These words have no single meaning so they become useless for communication. If I say "the car is red" we understand each other because the words are pretty clearly defined. We know what a car is, we know what red is. There is some variability in their definitions but not a whole lot. But many of the terms like vintage and modern have such vague and fluid meanings that true communication using them is challenging.

    I consider vintage sound to be what I hear from 60's and 70's recorded top-40 hits. Typical P with flats with not a lot of deep lows or crisp highs. More of a clear midbass tone. Modern is more like smooth Jazz from the 80's. Rich deep lows, some highs for clarity. Midrange is cut, if anything. On a graphic EQ vintage would be a frown and modern would be a smile.
  13. KidAmnesia


    Jul 13, 2022
    Buenos Aires
    Are you asking about "jazz tone" as in the tone used to play jazz music or as in "Fender Jazz bass tone"?
    pbass2 likes this.
  14. Bassinthemudd

    Bassinthemudd Supporting Member

    Jan 3, 2020
    I'm hopeful that "tonewords" can supplant "tonewood" as the most hotly debated concept on TB.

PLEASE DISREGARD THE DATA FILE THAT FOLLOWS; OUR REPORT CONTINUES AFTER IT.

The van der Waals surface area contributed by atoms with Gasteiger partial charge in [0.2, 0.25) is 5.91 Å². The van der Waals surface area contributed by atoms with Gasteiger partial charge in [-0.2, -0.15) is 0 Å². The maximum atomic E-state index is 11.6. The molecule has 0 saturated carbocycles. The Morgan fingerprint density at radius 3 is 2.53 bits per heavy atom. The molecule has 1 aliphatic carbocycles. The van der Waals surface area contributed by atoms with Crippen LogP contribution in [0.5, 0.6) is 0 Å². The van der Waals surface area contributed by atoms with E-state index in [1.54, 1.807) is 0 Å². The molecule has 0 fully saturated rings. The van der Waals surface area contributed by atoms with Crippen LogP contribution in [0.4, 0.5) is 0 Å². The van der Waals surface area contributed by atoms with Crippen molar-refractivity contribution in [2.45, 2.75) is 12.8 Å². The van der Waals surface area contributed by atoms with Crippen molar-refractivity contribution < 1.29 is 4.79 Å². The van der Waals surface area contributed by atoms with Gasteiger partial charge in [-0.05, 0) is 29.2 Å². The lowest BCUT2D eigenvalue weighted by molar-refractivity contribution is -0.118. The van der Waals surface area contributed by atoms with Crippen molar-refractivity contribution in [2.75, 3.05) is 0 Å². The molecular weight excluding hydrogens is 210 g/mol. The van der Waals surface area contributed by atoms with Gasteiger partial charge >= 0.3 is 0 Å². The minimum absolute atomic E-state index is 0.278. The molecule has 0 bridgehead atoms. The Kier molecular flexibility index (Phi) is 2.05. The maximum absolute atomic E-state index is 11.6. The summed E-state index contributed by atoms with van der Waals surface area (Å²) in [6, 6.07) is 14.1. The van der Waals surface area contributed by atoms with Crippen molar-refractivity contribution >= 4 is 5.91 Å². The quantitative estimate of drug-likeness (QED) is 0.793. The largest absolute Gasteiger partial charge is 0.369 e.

15. dougjwray


    Jul 20, 2005
    Coming soon to a store near you:
    Fender American Vintage Modern Jazz Basses!
  16. dbsfgyd1


    Jun 11, 2012
    Mascoutah, IL
    I think it means what you think it means. It's the timbre that is lodged in your brain. Narrowing down what is a classic JB sound from 60 years of recordings as well as concerts is impossible. However, that is always going to be based on what you've been exposed to.

    To me a classic JB sound is like ELPs Greg Lake, Dee Murry (Elton John) or Derrick Holtz of Climax Blues band. I'm sure others have their own opinion.

    A lot of your bass sounds way it is how you EQ your instrument more so than the pickups. I would start there spending a good deal of time exploring. Not there?? Then try different strings, and if you find you still aren't there, then try replacing pickups.

    As for replacement pickups, I installed a set of Fender 62s about 18 years ago on my Son's MIM Fender JB that made a profound difference.
  17. Jefenator

    Jefenator Supporting Member

    Aug 22, 2008
    For vintage, turn down the passive tone knob.
    For modern, crank the volumes & tone and maybe also add some active bass & treble boost.
    That'll get you a general idea. :bassist:
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  18. monsterthompson

    monsterthompson The Eighth Note Wonder Of The World Supporting Member

    Nov 25, 2008
    The existence of vintage tone implies that there could also be classic and antique tones. I have yet to see those tonewords used on TB, but they could be coming to a post near you.
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  19. bassGtar

    bassGtar Supporting Member

    Jul 29, 2009
    I’m not a tone aficionado, I just don’t have a fine sensibility in the area. I would’ve said that vintage sounds more like a double bass and modern more twangy. How wrong is that?
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  20. N4860


    Mar 28, 2017
    Waterloo, ON Canada
    Modern Vintage Basses